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Tiger

Tiger

18th-19th century
Edo period (1615-1868)
Lacquered and gilded wood, inlaid eyes
H : 88 cm L : 137 cm
M.C. 2162

This large tiger in painted and gilded wood, before being acquired by Cernuschi, was owned by Sarah Bernhardt (1844-1923), the great star of the Parisian theater of the late nineteenth century. Here in his diary records, in an entry from January 17th 1885, Edmond de Goncourt recounts the acquisition of the Tiger by Cernuschi: "Today at Sichel’s, Cernuschi recounted that on the first day of Theodora, he received a letter from Sarah Bernhardt saying roughly as follows: ‘I am as poor as my grandfather Job: would you buy my wooden tiger which I bought for 6,000 francs from Bing...? But I need money right now ... I ask you because my tiger is superb and Japanese.’ “Gaston Migeon reports a different story. According to him, the actress presented herself at Cernuschi’s and offered him the tiger. Having obtained the agreement of Cernuschi, she told him: ‘Take it, Mr. Cernuschi, it is down below’ She would have brought the tiger in her car. The actress had bought this "tiger" from the dealer Siegfried Bing: an engraving by Henry Somm of a store window from the time shows the tiger among other Asian sculptures and objects. Bing had probably acquired it in Japan for a very modest sum; Philippe Sichel remembered seeing the tiger in the front of an antique shop in Osaka and refused to buy it for 50 francs.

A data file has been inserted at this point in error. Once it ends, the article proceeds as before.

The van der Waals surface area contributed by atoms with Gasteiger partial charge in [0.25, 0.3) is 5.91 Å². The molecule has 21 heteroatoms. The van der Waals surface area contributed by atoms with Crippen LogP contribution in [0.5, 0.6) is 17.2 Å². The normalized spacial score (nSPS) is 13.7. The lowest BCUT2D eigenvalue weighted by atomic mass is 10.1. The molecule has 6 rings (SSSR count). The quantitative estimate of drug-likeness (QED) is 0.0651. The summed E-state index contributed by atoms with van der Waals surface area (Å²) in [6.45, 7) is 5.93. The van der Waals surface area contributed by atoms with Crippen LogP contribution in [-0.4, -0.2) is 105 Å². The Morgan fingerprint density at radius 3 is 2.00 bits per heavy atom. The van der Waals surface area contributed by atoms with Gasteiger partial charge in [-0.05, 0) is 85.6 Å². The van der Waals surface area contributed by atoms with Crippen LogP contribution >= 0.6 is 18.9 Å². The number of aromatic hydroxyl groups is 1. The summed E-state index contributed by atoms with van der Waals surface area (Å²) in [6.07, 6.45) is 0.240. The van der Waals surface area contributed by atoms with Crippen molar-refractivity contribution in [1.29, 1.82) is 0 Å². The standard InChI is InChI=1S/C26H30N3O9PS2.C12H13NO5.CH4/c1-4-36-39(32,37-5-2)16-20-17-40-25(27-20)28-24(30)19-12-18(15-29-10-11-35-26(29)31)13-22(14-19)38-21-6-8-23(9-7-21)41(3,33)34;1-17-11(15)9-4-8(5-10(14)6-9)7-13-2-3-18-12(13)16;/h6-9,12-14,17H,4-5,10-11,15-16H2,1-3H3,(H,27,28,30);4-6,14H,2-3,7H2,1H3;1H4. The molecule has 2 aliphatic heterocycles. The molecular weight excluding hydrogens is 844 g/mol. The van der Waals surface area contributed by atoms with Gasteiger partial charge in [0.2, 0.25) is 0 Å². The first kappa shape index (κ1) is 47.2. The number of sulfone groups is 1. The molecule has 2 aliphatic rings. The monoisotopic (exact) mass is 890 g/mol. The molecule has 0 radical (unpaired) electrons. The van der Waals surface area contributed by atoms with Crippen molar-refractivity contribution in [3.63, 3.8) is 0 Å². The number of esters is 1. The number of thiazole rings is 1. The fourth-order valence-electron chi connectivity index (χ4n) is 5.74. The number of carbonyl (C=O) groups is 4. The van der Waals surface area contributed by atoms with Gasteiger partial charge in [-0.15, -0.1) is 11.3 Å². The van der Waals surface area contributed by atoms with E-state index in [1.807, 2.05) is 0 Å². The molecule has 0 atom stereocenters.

In 1883, Gonse presented the tiger in an exhibition on Rue de Seze at the Galerie Georges Petit. It still belonged to Sarah Bernhardt. The tiger does not appear in his book, L’art Japonais, published the same year, but is mentioned in the second edition published in 1886. Sarah Bernhardt played the role of Theodora in the eponymous play by Victorien Sardou in 1884 at the Théâtre de la Porte Saint-Martin. The date of 1884 for this acquisition by Cernuschi seems quite likely. This is an example of the pieces purchased in France or Europe by Cernuschi to "complete" his collection. But rather than for the sake of completeness, we can assume that it was for the pleasure of creating the event and telling the story that motivated the gesture. Rumors and "fait divers" are thus at the heart of the phenomenon of collecting.

Auteur de la notice : Michel Maucuer
Collection : Arts décoratifs du Japon
Mode d'acquisition : Bequest of Henri Cernuschi, 1896.
Référence(s)

Musée Cernuschi. Art animalier au temps des derniers Shogun (XVIIIe - XIXe siècles) : animaux d'Edo - Fonds Cernuschi 1871 – 1872. Paris, 1986  [catalogue d’exposition illustré en noir]. n°141, p.120.

Tiger
© Musée Cernuschi